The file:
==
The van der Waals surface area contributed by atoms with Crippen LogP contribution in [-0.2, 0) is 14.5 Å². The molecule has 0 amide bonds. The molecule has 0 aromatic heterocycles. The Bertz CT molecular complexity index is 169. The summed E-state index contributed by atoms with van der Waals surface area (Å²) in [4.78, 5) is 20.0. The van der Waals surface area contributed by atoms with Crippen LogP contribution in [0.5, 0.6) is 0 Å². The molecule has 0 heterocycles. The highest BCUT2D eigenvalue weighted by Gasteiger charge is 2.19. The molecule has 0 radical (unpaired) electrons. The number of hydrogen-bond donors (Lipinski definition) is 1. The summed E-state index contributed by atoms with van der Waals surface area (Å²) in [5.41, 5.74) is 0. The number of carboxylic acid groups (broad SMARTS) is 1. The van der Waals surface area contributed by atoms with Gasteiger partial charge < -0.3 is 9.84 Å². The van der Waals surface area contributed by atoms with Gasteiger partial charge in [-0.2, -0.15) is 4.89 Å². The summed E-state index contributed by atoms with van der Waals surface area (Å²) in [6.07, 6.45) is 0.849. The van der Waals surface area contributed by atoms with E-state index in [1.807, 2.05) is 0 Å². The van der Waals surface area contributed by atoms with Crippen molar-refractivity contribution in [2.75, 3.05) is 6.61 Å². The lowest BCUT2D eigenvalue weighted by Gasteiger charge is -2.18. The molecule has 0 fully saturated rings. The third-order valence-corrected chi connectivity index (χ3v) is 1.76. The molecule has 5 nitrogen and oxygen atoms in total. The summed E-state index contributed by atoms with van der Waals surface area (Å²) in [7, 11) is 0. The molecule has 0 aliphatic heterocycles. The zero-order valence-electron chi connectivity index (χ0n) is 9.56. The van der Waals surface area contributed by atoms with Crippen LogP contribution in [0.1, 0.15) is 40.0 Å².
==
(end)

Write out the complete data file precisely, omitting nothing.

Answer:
The van der Waals surface area contributed by atoms with Crippen LogP contribution in [-0.2, 0) is 14.5 Å². The molecule has 0 amide bonds. The molecule has 0 aromatic heterocycles. The Bertz CT molecular complexity index is 169. The summed E-state index contributed by atoms with van der Waals surface area (Å²) in [4.78, 5) is 20.0. The van der Waals surface area contributed by atoms with Crippen LogP contribution in [0.5, 0.6) is 0 Å². The molecule has 0 heterocycles. The highest BCUT2D eigenvalue weighted by Gasteiger charge is 2.19. The molecule has 0 radical (unpaired) electrons. The number of hydrogen-bond donors (Lipinski definition) is 1. The summed E-state index contributed by atoms with van der Waals surface area (Å²) in [5.41, 5.74) is 0. The number of carboxylic acid groups (broad SMARTS) is 1. The van der Waals surface area contributed by atoms with Gasteiger partial charge < -0.3 is 9.84 Å². The van der Waals surface area contributed by atoms with Gasteiger partial charge in [-0.2, -0.15) is 4.89 Å². The summed E-state index contributed by atoms with van der Waals surface area (Å²) in [6.07, 6.45) is 0.849. The van der Waals surface area contributed by atoms with E-state index in [1.807, 2.05) is 0 Å². The van der Waals surface area contributed by atoms with Crippen molar-refractivity contribution in [2.75, 3.05) is 6.61 Å². The lowest BCUT2D eigenvalue weighted by Gasteiger charge is -2.18. The molecule has 0 fully saturated rings. The third-order valence-corrected chi connectivity index (χ3v) is 1.76. The molecule has 5 nitrogen and oxygen atoms in total. The summed E-state index contributed by atoms with van der Waals surface area (Å²) in [7, 11) is 0. The molecule has 0 aliphatic heterocycles. The zero-order valence-electron chi connectivity index (χ0n) is 9.56. The van der Waals surface area contributed by atoms with Crippen LogP contribution in [0.1, 0.15) is 40.0 Å².